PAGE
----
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LONG    LANCE

Pretty soon we had all the snow-shoes we
needed, with several pairs of spare ones, which
our mothers had made with that foresight of pre-
paredness, possessed in the Indian race principally
by their women.

We were already thinking of an early moving
from this place, when one morning our fathers
asked us boys if we had been up during the night
on our snow-shoes. We said, 'No'. And they
asked us if we would 'swear by the Horn5 that we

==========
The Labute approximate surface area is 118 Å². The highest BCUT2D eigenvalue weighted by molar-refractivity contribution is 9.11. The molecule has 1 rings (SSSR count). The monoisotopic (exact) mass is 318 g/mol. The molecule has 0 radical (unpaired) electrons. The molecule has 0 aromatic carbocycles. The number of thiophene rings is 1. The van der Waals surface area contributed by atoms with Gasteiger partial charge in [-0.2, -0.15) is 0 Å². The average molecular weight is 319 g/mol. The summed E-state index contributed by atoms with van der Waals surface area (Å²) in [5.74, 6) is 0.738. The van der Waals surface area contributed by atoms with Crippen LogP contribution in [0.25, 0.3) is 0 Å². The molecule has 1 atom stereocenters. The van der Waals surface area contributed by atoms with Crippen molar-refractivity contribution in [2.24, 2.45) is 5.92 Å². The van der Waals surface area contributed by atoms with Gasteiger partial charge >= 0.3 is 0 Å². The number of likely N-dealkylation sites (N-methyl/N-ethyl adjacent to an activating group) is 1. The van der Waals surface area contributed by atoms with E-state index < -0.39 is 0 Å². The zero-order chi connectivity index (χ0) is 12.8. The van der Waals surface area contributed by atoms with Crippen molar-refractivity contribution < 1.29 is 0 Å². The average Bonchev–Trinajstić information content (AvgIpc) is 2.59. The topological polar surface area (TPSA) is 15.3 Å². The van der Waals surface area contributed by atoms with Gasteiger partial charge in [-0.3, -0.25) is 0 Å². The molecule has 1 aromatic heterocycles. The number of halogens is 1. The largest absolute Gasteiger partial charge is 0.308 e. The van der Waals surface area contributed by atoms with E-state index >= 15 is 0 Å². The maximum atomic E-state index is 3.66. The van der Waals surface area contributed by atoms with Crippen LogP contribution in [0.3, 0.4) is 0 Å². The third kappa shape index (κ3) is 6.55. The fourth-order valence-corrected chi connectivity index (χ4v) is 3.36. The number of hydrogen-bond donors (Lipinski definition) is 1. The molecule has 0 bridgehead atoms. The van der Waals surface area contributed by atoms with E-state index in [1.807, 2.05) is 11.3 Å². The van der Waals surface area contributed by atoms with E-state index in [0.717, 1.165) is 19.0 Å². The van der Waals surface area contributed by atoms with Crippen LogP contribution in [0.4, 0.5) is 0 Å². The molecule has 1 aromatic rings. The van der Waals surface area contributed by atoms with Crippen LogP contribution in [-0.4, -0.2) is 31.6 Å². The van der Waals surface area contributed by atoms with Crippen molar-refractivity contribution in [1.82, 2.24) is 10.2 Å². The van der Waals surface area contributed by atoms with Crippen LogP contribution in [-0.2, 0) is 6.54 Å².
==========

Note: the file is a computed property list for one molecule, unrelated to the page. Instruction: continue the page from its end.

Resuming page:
had not. We said that we would. They believed
us then and they did not make us go actually
before the Horns; but they were at a loss to find
who had been walking about our camp on snow-
shoes, on a fresh snow that had fallen in the night.
The scouts went out and studied the tracks, and
then trailed them for some distance. When they
returned they said that the tracks were not made
by the kind of snow-shoes we were using; they
were longer and more narrow than ours.

While all the camp was still wondering about
these tracks, one of our old women, named Wolfs
Woman, came running into the camp with her
hand over her mouth, which was a sign that she
had something bad to tell us.

'Tsumak-tsi-tsi? Ninow?—Where is he, the
chief?' she was saying under her breath, still hold-
ing her hand over her mouth.

All of the women clapped their left hands over
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